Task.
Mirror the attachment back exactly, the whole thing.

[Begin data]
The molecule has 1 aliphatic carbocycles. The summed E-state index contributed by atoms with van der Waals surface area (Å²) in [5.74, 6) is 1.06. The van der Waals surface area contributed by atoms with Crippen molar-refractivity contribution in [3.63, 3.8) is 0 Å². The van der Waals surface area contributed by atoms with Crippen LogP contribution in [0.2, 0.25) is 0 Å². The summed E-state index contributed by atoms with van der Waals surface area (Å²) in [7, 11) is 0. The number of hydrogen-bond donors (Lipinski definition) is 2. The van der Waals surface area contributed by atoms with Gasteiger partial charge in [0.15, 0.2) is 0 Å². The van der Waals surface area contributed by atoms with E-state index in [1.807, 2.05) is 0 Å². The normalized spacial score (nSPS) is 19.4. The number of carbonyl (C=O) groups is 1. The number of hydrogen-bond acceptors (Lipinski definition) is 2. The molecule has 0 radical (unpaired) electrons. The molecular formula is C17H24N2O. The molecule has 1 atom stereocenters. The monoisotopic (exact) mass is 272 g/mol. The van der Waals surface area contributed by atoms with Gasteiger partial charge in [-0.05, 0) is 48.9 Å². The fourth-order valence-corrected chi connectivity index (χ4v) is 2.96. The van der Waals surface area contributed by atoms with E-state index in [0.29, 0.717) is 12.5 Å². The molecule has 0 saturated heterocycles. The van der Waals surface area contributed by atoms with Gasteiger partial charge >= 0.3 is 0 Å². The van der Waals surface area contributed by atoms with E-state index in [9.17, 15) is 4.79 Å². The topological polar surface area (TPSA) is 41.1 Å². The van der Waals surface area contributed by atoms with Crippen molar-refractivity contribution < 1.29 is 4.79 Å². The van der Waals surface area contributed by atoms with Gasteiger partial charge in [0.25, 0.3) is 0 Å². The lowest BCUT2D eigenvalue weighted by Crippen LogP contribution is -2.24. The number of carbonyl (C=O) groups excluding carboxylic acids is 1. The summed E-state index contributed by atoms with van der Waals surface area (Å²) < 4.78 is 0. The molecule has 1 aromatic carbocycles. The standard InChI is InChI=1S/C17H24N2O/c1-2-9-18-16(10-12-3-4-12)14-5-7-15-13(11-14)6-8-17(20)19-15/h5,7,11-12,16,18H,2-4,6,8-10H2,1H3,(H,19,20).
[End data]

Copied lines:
The molecule has 1 aliphatic carbocycles. The summed E-state index contributed by atoms with van der Waals surface area (Å²) in [5.74, 6) is 1.06. The van der Waals surface area contributed by atoms with Crippen molar-refractivity contribution in [3.63, 3.8) is 0 Å². The van der Waals surface area contributed by atoms with Crippen LogP contribution in [0.2, 0.25) is 0 Å². The summed E-state index contributed by atoms with van der Waals surface area (Å²) in [7, 11) is 0. The number of hydrogen-bond donors (Lipinski definition) is 2. The van der Waals surface area contributed by atoms with Gasteiger partial charge in [0.15, 0.2) is 0 Å². The van der Waals surface area contributed by atoms with E-state index in [1.807, 2.05) is 0 Å². The normalized spacial score (nSPS) is 19.4. The number of carbonyl (C=O) groups is 1. The number of hydrogen-bond acceptors (Lipinski definition) is 2. The molecule has 0 radical (unpaired) electrons. The molecular formula is C17H24N2O. The molecule has 1 atom stereocenters. The monoisotopic (exact) mass is 272 g/mol. The van der Waals surface area contributed by atoms with Gasteiger partial charge in [-0.05, 0) is 48.9 Å². The fourth-order valence-corrected chi connectivity index (χ4v) is 2.96. The van der Waals surface area contributed by atoms with E-state index in [0.29, 0.717) is 12.5 Å². The molecule has 0 saturated heterocycles. The van der Waals surface area contributed by atoms with Gasteiger partial charge >= 0.3 is 0 Å². The van der Waals surface area contributed by atoms with E-state index in [9.17, 15) is 4.79 Å². The topological polar surface area (TPSA) is 41.1 Å². The van der Waals surface area contributed by atoms with Crippen molar-refractivity contribution < 1.29 is 4.79 Å². The van der Waals surface area contributed by atoms with Gasteiger partial charge in [0.25, 0.3) is 0 Å². The lowest BCUT2D eigenvalue weighted by Crippen LogP contribution is -2.24. The number of carbonyl (C=O) groups excluding carboxylic acids is 1. The summed E-state index contributed by atoms with van der Waals surface area (Å²) < 4.78 is 0. The molecule has 1 aromatic carbocycles. The standard InChI is InChI=1S/C17H24N2O/c1-2-9-18-16(10-12-3-4-12)14-5-7-15-13(11-14)6-8-17(20)19-15/h5,7,11-12,16,18H,2-4,6,8-10H2,1H3,(H,19,20).